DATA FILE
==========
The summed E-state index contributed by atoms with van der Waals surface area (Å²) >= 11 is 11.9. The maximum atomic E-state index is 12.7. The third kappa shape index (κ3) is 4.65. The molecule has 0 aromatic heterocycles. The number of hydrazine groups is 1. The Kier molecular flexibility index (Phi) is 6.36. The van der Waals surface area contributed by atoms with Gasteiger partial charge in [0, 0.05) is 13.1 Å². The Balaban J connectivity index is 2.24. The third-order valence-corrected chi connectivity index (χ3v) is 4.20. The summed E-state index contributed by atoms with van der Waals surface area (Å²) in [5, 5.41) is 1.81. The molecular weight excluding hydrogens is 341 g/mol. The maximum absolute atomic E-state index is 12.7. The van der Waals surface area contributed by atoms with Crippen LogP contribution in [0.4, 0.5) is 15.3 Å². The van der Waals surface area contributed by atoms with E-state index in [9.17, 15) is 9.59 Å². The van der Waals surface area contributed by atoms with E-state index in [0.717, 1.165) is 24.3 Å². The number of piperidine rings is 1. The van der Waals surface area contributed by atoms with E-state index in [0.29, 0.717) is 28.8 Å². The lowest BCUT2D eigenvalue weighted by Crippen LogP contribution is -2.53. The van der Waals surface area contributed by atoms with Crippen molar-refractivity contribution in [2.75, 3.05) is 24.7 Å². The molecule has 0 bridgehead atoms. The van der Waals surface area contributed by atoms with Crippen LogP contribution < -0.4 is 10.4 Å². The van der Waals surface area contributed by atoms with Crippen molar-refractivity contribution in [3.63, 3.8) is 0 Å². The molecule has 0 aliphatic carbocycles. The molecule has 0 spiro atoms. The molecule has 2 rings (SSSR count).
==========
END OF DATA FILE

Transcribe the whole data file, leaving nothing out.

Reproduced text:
The summed E-state index contributed by atoms with van der Waals surface area (Å²) >= 11 is 11.9. The maximum atomic E-state index is 12.7. The third kappa shape index (κ3) is 4.65. The molecule has 0 aromatic heterocycles. The number of hydrazine groups is 1. The Kier molecular flexibility index (Phi) is 6.36. The van der Waals surface area contributed by atoms with Gasteiger partial charge in [0, 0.05) is 13.1 Å². The Balaban J connectivity index is 2.24. The third-order valence-corrected chi connectivity index (χ3v) is 4.20. The summed E-state index contributed by atoms with van der Waals surface area (Å²) in [5, 5.41) is 1.81. The molecular weight excluding hydrogens is 341 g/mol. The maximum absolute atomic E-state index is 12.7. The van der Waals surface area contributed by atoms with Crippen LogP contribution in [0.4, 0.5) is 15.3 Å². The van der Waals surface area contributed by atoms with E-state index in [9.17, 15) is 9.59 Å². The van der Waals surface area contributed by atoms with E-state index in [0.717, 1.165) is 24.3 Å². The number of piperidine rings is 1. The van der Waals surface area contributed by atoms with E-state index in [0.29, 0.717) is 28.8 Å². The lowest BCUT2D eigenvalue weighted by Crippen LogP contribution is -2.53. The van der Waals surface area contributed by atoms with Crippen molar-refractivity contribution in [2.75, 3.05) is 24.7 Å². The molecule has 0 bridgehead atoms. The van der Waals surface area contributed by atoms with Crippen LogP contribution < -0.4 is 10.4 Å². The van der Waals surface area contributed by atoms with Crippen molar-refractivity contribution in [3.63, 3.8) is 0 Å². The molecule has 0 aliphatic carbocycles. The molecule has 0 spiro atoms. The molecule has 2 rings (SSSR count).